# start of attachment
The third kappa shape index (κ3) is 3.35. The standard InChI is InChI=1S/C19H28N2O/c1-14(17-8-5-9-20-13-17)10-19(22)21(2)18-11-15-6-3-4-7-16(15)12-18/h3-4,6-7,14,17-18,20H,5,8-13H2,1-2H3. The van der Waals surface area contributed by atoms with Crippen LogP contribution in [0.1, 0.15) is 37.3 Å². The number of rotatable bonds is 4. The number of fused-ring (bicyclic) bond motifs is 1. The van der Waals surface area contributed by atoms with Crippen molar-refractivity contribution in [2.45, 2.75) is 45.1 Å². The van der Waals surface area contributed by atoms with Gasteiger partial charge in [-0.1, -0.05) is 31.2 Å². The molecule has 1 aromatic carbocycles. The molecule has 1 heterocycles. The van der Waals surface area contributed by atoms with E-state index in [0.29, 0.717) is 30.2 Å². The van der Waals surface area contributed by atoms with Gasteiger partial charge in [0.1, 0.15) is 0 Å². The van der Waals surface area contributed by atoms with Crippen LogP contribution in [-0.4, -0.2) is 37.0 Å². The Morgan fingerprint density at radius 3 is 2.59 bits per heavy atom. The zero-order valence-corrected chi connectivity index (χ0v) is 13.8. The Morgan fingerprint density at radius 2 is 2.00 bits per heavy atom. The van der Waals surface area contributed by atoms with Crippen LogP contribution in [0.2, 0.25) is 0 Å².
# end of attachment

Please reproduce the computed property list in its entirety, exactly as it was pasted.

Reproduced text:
The third kappa shape index (κ3) is 3.35. The standard InChI is InChI=1S/C19H28N2O/c1-14(17-8-5-9-20-13-17)10-19(22)21(2)18-11-15-6-3-4-7-16(15)12-18/h3-4,6-7,14,17-18,20H,5,8-13H2,1-2H3. The van der Waals surface area contributed by atoms with Crippen LogP contribution in [0.1, 0.15) is 37.3 Å². The number of rotatable bonds is 4. The number of fused-ring (bicyclic) bond motifs is 1. The van der Waals surface area contributed by atoms with Crippen molar-refractivity contribution in [2.45, 2.75) is 45.1 Å². The van der Waals surface area contributed by atoms with Gasteiger partial charge in [-0.1, -0.05) is 31.2 Å². The molecule has 1 aromatic carbocycles. The molecule has 1 heterocycles. The van der Waals surface area contributed by atoms with E-state index in [0.29, 0.717) is 30.2 Å². The van der Waals surface area contributed by atoms with Gasteiger partial charge in [0.1, 0.15) is 0 Å². The van der Waals surface area contributed by atoms with Crippen LogP contribution in [-0.4, -0.2) is 37.0 Å². The Morgan fingerprint density at radius 3 is 2.59 bits per heavy atom. The zero-order valence-corrected chi connectivity index (χ0v) is 13.8. The Morgan fingerprint density at radius 2 is 2.00 bits per heavy atom. The van der Waals surface area contributed by atoms with Crippen LogP contribution in [0.2, 0.25) is 0 Å².